economy narrowed with every country except for China.
Now, should China gradually make the currency changes that I
expect - as Brazil and Mexico have done for a long time - the
Asian giant would benefit from an immediate easing of its
internal inflationary pressures, while at the same time
increasing the purchasing power of China's consumers.
This, in turn, would help support the global economy, balancing
China's growth, and stoking its demand. The global commodity and
exporting sectors would benefit from that heightened demand.
India's economy is set to accelerate into the second half of the
year and beyond, and is stimulating lending. And Brazil's
economy has been - and will continue to be - able to post
accelerated rates of growth this year. It will grow at a 7.5%
pace this year, with the rate moderating to 5% next year.
We'll also have an extended period of 0% interest rates in the
U.S. economy stretching into at least the first quarter of 2011,
with Europe likely to remain extremely lax in monetary policy to
compensate for the renewed fiscal discipline. Japan is also
likely to keep an easy monetary policy.
This environment is the ideal scenario for commodities.
Yet, we saw the sell-off over exaggerated fears about a global
Since markets exaggerate to the downside and to the upside
before reaching an inflection point, they create great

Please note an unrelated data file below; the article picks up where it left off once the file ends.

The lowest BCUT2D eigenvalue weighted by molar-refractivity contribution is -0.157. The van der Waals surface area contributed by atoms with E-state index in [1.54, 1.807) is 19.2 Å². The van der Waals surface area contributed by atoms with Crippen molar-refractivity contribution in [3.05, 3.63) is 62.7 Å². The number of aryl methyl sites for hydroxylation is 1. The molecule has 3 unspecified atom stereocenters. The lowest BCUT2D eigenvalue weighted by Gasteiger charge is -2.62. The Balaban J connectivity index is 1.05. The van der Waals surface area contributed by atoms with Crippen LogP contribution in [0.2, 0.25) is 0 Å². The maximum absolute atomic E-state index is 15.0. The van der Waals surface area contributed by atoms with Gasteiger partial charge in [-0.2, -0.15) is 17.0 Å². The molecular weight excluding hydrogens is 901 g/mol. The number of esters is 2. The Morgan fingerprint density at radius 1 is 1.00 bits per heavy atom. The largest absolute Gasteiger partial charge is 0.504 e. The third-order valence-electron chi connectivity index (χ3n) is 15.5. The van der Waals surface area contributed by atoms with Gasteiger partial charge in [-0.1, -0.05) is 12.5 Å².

opportunities at the extremes. And when markets sell-off to the
downside, they tend to do so much more aggressively and over a
shorter period of time.
In addition, the fact that the Bush administration tax cuts
expire at the end of this year is forcing many investors and
speculators to take profits now, leading them to establish a
new, higher cost basis. This could have been a strong factor
helping the recent sell-off be more pronounced than it should
have been, were it based solely on fundamentals. But this just
creates new entry opportunities that we must seize.
That brings us to the publicly traded king of copper:
Freeport-McMoRan Copper & Gold Inc. (NYSE: FCX).
Copper prices sold off 25%, from $3.65 on April 12 to a recent
low of $2.73. And this occurred in an environment where gold,
which acts as a safe haven from both inflation and financial
meltdowns, was rallying. In this environment, it is no surprise
that Freeport's stock sold off 33% from almost $88 to $57. It
closed Friday at $64.93.
Indeed, a chart of copper and the chart for FCX reveal the
expected almost identical movements for both.
The sell-off in Freeport's stock occurred independently of the
fact that the company's reported earnings-per-share (EPS) of
$2.00 in its April release was ahead of expectations, and the